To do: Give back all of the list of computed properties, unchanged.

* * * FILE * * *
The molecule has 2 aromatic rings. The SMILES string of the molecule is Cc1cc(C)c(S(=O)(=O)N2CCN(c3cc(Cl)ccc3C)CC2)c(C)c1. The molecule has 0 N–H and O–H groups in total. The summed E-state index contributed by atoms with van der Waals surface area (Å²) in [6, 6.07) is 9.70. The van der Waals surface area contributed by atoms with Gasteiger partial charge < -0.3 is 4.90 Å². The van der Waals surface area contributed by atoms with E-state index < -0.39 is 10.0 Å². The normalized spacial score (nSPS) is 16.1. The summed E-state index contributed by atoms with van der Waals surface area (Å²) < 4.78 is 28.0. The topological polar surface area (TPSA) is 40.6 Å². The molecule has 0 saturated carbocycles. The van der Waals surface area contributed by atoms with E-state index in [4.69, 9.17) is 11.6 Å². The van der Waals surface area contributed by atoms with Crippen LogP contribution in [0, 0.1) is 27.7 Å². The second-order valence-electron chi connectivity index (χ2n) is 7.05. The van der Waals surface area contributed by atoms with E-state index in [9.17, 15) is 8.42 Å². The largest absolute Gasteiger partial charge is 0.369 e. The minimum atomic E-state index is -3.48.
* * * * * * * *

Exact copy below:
The molecule has 2 aromatic rings. The SMILES string of the molecule is Cc1cc(C)c(S(=O)(=O)N2CCN(c3cc(Cl)ccc3C)CC2)c(C)c1. The molecule has 0 N–H and O–H groups in total. The summed E-state index contributed by atoms with van der Waals surface area (Å²) in [6, 6.07) is 9.70. The van der Waals surface area contributed by atoms with Gasteiger partial charge < -0.3 is 4.90 Å². The van der Waals surface area contributed by atoms with E-state index < -0.39 is 10.0 Å². The normalized spacial score (nSPS) is 16.1. The summed E-state index contributed by atoms with van der Waals surface area (Å²) < 4.78 is 28.0. The topological polar surface area (TPSA) is 40.6 Å². The molecule has 0 saturated carbocycles. The van der Waals surface area contributed by atoms with E-state index in [4.69, 9.17) is 11.6 Å². The van der Waals surface area contributed by atoms with Crippen LogP contribution in [0, 0.1) is 27.7 Å². The second-order valence-electron chi connectivity index (χ2n) is 7.05. The van der Waals surface area contributed by atoms with E-state index in [9.17, 15) is 8.42 Å². The largest absolute Gasteiger partial charge is 0.369 e. The minimum atomic E-state index is -3.48.